Read the story of how the Canal & River Trust came to be
Work for us
We have vacancies across all of our waterways and in the offices, museums and attractions that support them. We're one of the UK's biggest charities and we take pride in everything we do
If you're thinking of getting in touch then please take a moment to look through these pages as we probably have the answer on our website
Planning & design
All you need to know about planning and design on our canals and rivers
Find a winter mooring
Find a cosy section of canal to hunker down in this winter
10 reasons to take up canoeing
It's a great way to get fit and explore our waterways at the same time
Share the Space
Take a look at our common sense guide to sharing the towpath
Find a place to fish
From reservoirs to club-managed canals and river stretches - find your nearest place to fish
Get your free guide
Download your free guide today and start exploring the waterway nature near you
Download your free guides
You've nine free days out guides to choose from - where will you go first?
Find a walk near you
Are you ready to ramble? Find a waterside stroll or a satisfying hike along our beautiful canals and rivers
Take a look at our upcoming events here.
Find your favourite waterway
With over 95 canals, rivers, reservoirs, docks and navigations, find out more about your favourite waterway
Something for everyone
Help us make a difference and have fun along the way. Find your perfect volunteer role today
Join our team
Could you join your local Towpath Taskforce team and help us to keep our canals looking lovely?
Desmond Family Canoe Trail
If you're aged 16-25 and would like to get involved with this exciting project, please get in touch
Could you be a volunteer lock keeper?
Find out what's involved with this popular volunteering opportunity
Why we think canals are better with Friends
Become a Friend of the Canal & River Trust today and you’ll open yourself up to new experiences and endless opportunities.
We love and care for your canals and rivers, because everyone deserves a place to escape.
Bridge Cottage, Worsted Mills and Lime Kilns.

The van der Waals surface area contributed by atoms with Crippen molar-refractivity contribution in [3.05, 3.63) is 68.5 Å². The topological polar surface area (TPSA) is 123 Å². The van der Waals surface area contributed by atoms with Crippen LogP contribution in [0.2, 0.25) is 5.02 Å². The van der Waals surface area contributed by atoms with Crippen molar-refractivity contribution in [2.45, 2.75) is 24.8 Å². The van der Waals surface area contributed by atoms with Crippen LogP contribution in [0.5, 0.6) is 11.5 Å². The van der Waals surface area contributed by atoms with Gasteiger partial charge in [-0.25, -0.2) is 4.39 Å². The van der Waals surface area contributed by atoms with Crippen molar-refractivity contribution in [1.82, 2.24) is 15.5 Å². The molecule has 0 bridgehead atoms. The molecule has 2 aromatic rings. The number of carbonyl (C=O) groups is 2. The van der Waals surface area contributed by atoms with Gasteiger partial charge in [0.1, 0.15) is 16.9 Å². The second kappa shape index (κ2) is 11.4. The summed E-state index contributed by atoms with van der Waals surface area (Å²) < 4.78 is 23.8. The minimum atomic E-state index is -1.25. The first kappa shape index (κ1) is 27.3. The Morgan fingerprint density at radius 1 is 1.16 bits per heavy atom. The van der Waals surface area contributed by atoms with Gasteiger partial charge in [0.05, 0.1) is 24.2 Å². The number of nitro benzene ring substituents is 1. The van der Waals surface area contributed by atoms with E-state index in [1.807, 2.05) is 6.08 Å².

The cottage beside the swing bridge was built as a warehouse serving the local farms and Airedale Mill. You can see the blocked loading doors at water level. These were used for loading and unloading cargo.
It was also the dropping off and picking up point for the fast passenger packet boat to the port of Liverpool and perhaps ultimately emigration to America.
Behind it you can see the tall chimney of the Airedale Mill complex, once one of the largest suppliers of worsted for army uniforms in the country.
Worsted cloth was woven from long, fine fibres twisted tightly together. The cloth was hardwearing and very popular for uniforms. The fibres were processed, combed and twisted in mills along the canal between Saltaire and Bingley.
Built into the towpath wall on the south side of the canal are arches for a coal store and wharf, which served the Lime Field Mills, named after the two lime kilns that stood on the site.
Listen to a tragic story about the lime kilns at Micklethwaite.
Blocked loading doors on old warehouse beside Micklethwaite Swing Bridge.
Airedale Mill, former worsted mill, now residential accommodation.
Lime Field Mill, former worsted mill, now converted to flats.
This historic map shows the lime kilns beside the canal at Micklethwaite in 1826.
These arches look like kilns, but are in the wrong part of the field, so they may be coal stores for the mill.
Bingley Heritage Awareness Project:
Last date edited: 20 July 2015